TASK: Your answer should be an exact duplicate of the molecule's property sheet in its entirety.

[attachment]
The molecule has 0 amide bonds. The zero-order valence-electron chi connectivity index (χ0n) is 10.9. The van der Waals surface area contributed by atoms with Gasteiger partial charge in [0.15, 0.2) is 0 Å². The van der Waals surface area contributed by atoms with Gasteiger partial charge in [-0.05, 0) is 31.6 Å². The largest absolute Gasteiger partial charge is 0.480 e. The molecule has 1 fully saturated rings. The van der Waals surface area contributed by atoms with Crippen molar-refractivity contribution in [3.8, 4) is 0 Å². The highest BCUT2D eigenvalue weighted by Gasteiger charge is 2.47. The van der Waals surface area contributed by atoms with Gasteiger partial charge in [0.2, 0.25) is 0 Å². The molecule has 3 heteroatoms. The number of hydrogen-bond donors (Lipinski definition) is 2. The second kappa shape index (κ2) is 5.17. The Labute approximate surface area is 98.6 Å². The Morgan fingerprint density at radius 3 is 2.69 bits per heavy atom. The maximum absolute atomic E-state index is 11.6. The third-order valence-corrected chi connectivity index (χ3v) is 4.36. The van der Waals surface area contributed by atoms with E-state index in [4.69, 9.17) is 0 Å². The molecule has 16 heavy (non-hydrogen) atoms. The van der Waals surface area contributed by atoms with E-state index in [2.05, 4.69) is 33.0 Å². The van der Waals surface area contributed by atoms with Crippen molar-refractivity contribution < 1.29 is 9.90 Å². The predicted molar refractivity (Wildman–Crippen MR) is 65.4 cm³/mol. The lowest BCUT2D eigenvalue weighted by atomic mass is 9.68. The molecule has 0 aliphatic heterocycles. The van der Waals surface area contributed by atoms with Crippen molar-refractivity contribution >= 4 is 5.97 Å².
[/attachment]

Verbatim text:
The molecule has 0 amide bonds. The zero-order valence-electron chi connectivity index (χ0n) is 10.9. The van der Waals surface area contributed by atoms with Gasteiger partial charge in [0.15, 0.2) is 0 Å². The van der Waals surface area contributed by atoms with Gasteiger partial charge in [-0.05, 0) is 31.6 Å². The largest absolute Gasteiger partial charge is 0.480 e. The molecule has 1 fully saturated rings. The van der Waals surface area contributed by atoms with Crippen molar-refractivity contribution in [3.8, 4) is 0 Å². The highest BCUT2D eigenvalue weighted by Gasteiger charge is 2.47. The van der Waals surface area contributed by atoms with Gasteiger partial charge in [0.2, 0.25) is 0 Å². The molecule has 3 heteroatoms. The number of hydrogen-bond donors (Lipinski definition) is 2. The second kappa shape index (κ2) is 5.17. The Labute approximate surface area is 98.6 Å². The Morgan fingerprint density at radius 3 is 2.69 bits per heavy atom. The maximum absolute atomic E-state index is 11.6. The third-order valence-corrected chi connectivity index (χ3v) is 4.36. The van der Waals surface area contributed by atoms with E-state index in [4.69, 9.17) is 0 Å². The molecule has 16 heavy (non-hydrogen) atoms. The van der Waals surface area contributed by atoms with E-state index in [2.05, 4.69) is 33.0 Å². The van der Waals surface area contributed by atoms with Crippen molar-refractivity contribution < 1.29 is 9.90 Å². The predicted molar refractivity (Wildman–Crippen MR) is 65.4 cm³/mol. The lowest BCUT2D eigenvalue weighted by atomic mass is 9.68. The molecule has 0 aliphatic heterocycles. The van der Waals surface area contributed by atoms with Crippen molar-refractivity contribution >= 4 is 5.97 Å².